Grainger, Teresa; Craft, Anna and Burnard, Pamela
Examining possibility thinking in action in early years settings.
In: Imaginative Education Research Symposium, 12 - 15 July 2006, Vancouver, BC, Canada, Unknown.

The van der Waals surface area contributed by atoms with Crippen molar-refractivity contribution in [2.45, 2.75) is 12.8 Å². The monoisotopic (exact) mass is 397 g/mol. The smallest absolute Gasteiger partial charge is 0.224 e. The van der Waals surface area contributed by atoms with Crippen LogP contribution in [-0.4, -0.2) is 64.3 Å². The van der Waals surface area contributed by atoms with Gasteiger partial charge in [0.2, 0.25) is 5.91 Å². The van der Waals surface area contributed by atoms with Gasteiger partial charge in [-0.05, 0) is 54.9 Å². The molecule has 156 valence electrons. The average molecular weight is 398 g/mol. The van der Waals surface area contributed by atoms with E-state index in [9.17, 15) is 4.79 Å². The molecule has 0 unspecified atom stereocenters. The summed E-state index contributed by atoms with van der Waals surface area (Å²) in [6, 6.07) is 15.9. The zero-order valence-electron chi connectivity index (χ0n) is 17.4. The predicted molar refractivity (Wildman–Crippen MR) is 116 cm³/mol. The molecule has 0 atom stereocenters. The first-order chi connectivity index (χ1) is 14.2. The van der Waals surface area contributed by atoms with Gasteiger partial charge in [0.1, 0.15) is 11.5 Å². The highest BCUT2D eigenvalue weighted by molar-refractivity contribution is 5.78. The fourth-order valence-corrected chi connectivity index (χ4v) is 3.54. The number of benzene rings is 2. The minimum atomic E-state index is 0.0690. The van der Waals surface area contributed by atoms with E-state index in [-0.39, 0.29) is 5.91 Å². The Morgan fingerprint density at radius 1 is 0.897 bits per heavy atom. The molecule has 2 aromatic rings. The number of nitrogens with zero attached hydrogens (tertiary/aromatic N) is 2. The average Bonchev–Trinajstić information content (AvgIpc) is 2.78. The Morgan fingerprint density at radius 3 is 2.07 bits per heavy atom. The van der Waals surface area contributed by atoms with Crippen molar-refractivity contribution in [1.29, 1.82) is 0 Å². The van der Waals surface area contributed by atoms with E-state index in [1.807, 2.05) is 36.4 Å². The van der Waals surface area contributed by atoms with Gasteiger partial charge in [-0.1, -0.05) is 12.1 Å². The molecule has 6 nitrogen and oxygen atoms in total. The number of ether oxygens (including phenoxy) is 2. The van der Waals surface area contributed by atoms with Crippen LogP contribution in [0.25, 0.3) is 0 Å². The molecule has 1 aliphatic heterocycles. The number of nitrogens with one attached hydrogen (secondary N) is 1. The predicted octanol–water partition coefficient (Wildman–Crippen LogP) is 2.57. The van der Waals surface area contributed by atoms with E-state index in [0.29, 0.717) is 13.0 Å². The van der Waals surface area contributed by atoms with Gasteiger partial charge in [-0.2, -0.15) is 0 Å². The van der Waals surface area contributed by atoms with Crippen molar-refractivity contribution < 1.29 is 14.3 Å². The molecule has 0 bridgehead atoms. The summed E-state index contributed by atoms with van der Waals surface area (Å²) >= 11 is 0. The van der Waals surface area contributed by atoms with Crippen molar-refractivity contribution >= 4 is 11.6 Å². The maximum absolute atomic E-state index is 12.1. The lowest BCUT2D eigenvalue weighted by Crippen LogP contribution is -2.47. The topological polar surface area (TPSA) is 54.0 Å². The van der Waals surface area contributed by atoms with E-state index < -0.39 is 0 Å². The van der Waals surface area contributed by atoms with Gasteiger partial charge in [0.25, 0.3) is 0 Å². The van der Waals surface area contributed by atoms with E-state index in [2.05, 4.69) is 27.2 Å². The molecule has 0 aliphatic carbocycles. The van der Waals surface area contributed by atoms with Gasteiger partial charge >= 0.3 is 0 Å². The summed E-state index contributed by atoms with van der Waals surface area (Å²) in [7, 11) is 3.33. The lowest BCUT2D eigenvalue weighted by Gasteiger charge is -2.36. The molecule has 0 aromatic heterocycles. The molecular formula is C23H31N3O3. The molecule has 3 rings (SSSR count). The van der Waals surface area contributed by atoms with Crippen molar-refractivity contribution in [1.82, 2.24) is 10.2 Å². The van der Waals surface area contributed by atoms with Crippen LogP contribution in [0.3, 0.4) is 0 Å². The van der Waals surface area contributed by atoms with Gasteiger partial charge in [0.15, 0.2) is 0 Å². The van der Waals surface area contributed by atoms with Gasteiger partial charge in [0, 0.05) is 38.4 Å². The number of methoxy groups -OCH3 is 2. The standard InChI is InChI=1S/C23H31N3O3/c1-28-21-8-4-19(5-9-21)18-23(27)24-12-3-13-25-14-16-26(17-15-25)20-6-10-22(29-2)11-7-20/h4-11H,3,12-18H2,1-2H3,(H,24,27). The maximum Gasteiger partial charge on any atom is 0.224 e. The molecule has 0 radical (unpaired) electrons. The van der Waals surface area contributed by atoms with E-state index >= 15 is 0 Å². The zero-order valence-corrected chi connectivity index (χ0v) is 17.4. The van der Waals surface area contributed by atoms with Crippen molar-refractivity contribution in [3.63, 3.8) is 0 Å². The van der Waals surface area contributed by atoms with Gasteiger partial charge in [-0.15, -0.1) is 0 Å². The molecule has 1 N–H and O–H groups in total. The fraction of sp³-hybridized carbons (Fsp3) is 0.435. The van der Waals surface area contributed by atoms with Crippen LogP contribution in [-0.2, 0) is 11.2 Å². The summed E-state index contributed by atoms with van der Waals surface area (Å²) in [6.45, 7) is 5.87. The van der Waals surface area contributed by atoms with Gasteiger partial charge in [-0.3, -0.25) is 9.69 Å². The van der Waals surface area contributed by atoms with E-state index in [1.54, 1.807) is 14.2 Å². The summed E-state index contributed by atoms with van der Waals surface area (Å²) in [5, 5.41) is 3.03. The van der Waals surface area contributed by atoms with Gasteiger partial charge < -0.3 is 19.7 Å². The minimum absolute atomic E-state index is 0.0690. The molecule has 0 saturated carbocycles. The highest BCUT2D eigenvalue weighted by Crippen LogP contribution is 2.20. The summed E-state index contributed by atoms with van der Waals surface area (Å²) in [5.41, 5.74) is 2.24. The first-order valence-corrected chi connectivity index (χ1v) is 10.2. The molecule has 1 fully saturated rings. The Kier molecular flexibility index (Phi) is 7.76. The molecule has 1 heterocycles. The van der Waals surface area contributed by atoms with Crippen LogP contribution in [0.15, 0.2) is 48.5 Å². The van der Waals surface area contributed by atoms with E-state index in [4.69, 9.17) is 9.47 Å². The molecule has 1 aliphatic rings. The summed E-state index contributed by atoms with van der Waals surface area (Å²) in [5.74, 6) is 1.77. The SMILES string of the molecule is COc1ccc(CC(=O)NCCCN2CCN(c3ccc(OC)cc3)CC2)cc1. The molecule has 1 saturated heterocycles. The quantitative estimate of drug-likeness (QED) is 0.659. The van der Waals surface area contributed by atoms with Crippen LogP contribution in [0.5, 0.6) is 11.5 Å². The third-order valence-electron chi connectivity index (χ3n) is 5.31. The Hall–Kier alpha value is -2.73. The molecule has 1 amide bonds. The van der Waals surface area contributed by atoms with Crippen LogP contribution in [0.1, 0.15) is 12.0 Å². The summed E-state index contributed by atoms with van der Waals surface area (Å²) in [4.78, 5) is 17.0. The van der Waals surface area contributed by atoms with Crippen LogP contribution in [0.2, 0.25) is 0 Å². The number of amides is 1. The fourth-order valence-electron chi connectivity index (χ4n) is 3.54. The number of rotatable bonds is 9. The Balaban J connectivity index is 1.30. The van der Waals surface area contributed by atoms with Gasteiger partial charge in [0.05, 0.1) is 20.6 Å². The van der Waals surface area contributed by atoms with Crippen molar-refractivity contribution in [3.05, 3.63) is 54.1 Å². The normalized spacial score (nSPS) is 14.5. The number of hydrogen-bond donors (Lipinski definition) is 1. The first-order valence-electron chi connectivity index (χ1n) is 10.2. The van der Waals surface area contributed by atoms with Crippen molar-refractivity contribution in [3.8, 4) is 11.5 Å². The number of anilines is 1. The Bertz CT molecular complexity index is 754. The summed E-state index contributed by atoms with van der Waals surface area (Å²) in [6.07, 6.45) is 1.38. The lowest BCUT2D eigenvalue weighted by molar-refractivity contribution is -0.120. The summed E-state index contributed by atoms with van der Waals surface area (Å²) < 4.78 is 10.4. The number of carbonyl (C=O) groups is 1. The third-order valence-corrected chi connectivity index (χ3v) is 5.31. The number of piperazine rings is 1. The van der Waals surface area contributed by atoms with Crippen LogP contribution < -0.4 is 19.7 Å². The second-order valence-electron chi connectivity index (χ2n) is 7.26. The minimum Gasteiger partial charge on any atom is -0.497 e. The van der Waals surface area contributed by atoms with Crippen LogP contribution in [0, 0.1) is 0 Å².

Whilst the existence of 'possibility thinking' has been acknowledged in some of the educational research literature on creativity in the UK (e.g. Craft, 2001; Craft and Jeffrey, 2004), as yet its role, as manifest in the pedagogical strategies of teachers and learning engagement of young children, has not been fully illuminated. It has been conceptualised as being core to creative learning (Jeffrey, 2005) and could be seen as representing an articulation of the 'being imaginative' part of the current policy framework for creativity in England (QCA, 2005a). Drawing on existing work in this area, this research project sought to identify and analyse what characterises possibility thinking in young children's creative learning and in the pedagogies of practitioners in the early years. In addition, the project aimed to develop innovative methodological ways of identifying and recording the existence of possibility thinking in teacher pedagogies and the learning experience of young children. The research team, comprised staff in an early childhood centre, in an infant school and in a primary school, all of whom worked collaboratively as co-participant researchers with the three university-based researchers. The 12-month long study posed considerable challenges for the team who worked to capture the complex interplay between learning and pedagogy making use of video stimulated review, observation and micro event analysis in the process. This paper shares the conceptual frameworks created, the key insights developed thus far and reflects upon the complexity involved. The team aimed to provide an informative analysis in relation to possibility thinking that would resonate with the everyday experiential evidence of other early years practitioners and would extend both theoretical and practical understanding of possibility thinking in action.
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